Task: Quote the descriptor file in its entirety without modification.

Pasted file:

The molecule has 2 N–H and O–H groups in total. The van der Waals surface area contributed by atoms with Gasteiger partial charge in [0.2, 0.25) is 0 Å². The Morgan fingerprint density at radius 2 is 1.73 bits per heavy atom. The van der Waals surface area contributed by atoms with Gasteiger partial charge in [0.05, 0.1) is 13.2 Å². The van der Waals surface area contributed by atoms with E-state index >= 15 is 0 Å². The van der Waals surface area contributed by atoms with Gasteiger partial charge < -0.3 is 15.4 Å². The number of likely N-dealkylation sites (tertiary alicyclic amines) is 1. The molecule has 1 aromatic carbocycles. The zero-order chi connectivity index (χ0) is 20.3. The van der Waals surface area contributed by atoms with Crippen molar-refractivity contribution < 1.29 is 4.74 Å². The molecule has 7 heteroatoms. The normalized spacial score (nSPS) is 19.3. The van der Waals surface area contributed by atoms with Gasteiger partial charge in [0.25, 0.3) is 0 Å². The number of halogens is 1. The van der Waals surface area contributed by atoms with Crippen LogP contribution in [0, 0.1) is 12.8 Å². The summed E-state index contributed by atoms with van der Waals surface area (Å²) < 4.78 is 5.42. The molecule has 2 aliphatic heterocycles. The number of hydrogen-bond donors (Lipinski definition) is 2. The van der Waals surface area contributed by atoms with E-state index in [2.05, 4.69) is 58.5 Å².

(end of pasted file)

The molecule has 2 N–H and O–H groups in total. The van der Waals surface area contributed by atoms with Gasteiger partial charge in [0.2, 0.25) is 0 Å². The Morgan fingerprint density at radius 2 is 1.73 bits per heavy atom. The van der Waals surface area contributed by atoms with Gasteiger partial charge in [0.05, 0.1) is 13.2 Å². The van der Waals surface area contributed by atoms with E-state index >= 15 is 0 Å². The van der Waals surface area contributed by atoms with Gasteiger partial charge < -0.3 is 15.4 Å². The number of likely N-dealkylation sites (tertiary alicyclic amines) is 1. The molecule has 1 aromatic carbocycles. The zero-order chi connectivity index (χ0) is 20.3. The van der Waals surface area contributed by atoms with Crippen molar-refractivity contribution < 1.29 is 4.74 Å². The molecule has 7 heteroatoms. The normalized spacial score (nSPS) is 19.3. The van der Waals surface area contributed by atoms with Gasteiger partial charge in [0.25, 0.3) is 0 Å². The number of halogens is 1. The van der Waals surface area contributed by atoms with Crippen LogP contribution in [0, 0.1) is 12.8 Å². The summed E-state index contributed by atoms with van der Waals surface area (Å²) < 4.78 is 5.42. The molecule has 2 aliphatic heterocycles. The number of hydrogen-bond donors (Lipinski definition) is 2. The van der Waals surface area contributed by atoms with E-state index in [2.05, 4.69) is 58.5 Å².